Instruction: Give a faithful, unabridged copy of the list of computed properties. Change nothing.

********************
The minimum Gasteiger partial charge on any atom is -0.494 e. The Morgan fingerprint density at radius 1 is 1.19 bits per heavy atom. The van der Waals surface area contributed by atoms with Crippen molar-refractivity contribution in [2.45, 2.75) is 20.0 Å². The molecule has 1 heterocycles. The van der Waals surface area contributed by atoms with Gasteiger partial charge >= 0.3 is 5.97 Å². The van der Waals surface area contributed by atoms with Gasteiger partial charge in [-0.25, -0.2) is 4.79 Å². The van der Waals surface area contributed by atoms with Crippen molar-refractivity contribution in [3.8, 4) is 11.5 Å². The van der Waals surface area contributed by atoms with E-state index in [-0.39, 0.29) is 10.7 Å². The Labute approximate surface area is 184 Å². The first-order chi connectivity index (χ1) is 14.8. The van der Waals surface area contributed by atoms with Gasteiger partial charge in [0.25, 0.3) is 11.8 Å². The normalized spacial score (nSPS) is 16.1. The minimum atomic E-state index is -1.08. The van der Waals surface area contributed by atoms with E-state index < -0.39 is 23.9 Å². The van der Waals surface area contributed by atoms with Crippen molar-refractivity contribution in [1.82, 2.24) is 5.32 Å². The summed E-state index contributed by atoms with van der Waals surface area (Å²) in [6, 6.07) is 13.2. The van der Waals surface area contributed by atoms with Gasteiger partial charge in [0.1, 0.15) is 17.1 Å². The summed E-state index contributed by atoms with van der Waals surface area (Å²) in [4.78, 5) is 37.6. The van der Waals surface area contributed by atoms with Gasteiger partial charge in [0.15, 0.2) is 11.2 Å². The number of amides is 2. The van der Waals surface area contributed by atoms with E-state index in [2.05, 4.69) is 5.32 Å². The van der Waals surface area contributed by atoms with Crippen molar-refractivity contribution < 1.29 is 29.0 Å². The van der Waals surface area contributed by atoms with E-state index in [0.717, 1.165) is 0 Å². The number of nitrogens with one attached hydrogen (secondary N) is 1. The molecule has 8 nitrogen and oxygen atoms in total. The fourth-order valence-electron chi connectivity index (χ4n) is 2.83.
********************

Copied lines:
The minimum Gasteiger partial charge on any atom is -0.494 e. The Morgan fingerprint density at radius 1 is 1.19 bits per heavy atom. The van der Waals surface area contributed by atoms with Crippen molar-refractivity contribution in [2.45, 2.75) is 20.0 Å². The molecule has 1 heterocycles. The van der Waals surface area contributed by atoms with Gasteiger partial charge >= 0.3 is 5.97 Å². The van der Waals surface area contributed by atoms with Gasteiger partial charge in [-0.25, -0.2) is 4.79 Å². The van der Waals surface area contributed by atoms with Crippen molar-refractivity contribution in [3.8, 4) is 11.5 Å². The van der Waals surface area contributed by atoms with E-state index in [-0.39, 0.29) is 10.7 Å². The Labute approximate surface area is 184 Å². The first-order chi connectivity index (χ1) is 14.8. The van der Waals surface area contributed by atoms with Gasteiger partial charge in [0.25, 0.3) is 11.8 Å². The normalized spacial score (nSPS) is 16.1. The minimum atomic E-state index is -1.08. The van der Waals surface area contributed by atoms with E-state index < -0.39 is 23.9 Å². The van der Waals surface area contributed by atoms with Crippen molar-refractivity contribution in [1.82, 2.24) is 5.32 Å². The summed E-state index contributed by atoms with van der Waals surface area (Å²) in [6, 6.07) is 13.2. The van der Waals surface area contributed by atoms with Gasteiger partial charge in [0.1, 0.15) is 17.1 Å². The summed E-state index contributed by atoms with van der Waals surface area (Å²) in [4.78, 5) is 37.6. The van der Waals surface area contributed by atoms with Gasteiger partial charge in [0.15, 0.2) is 11.2 Å². The number of amides is 2. The van der Waals surface area contributed by atoms with E-state index in [2.05, 4.69) is 5.32 Å². The van der Waals surface area contributed by atoms with Crippen molar-refractivity contribution < 1.29 is 29.0 Å². The van der Waals surface area contributed by atoms with E-state index in [0.717, 1.165) is 0 Å². The number of nitrogens with one attached hydrogen (secondary N) is 1. The molecule has 8 nitrogen and oxygen atoms in total. The fourth-order valence-electron chi connectivity index (χ4n) is 2.83.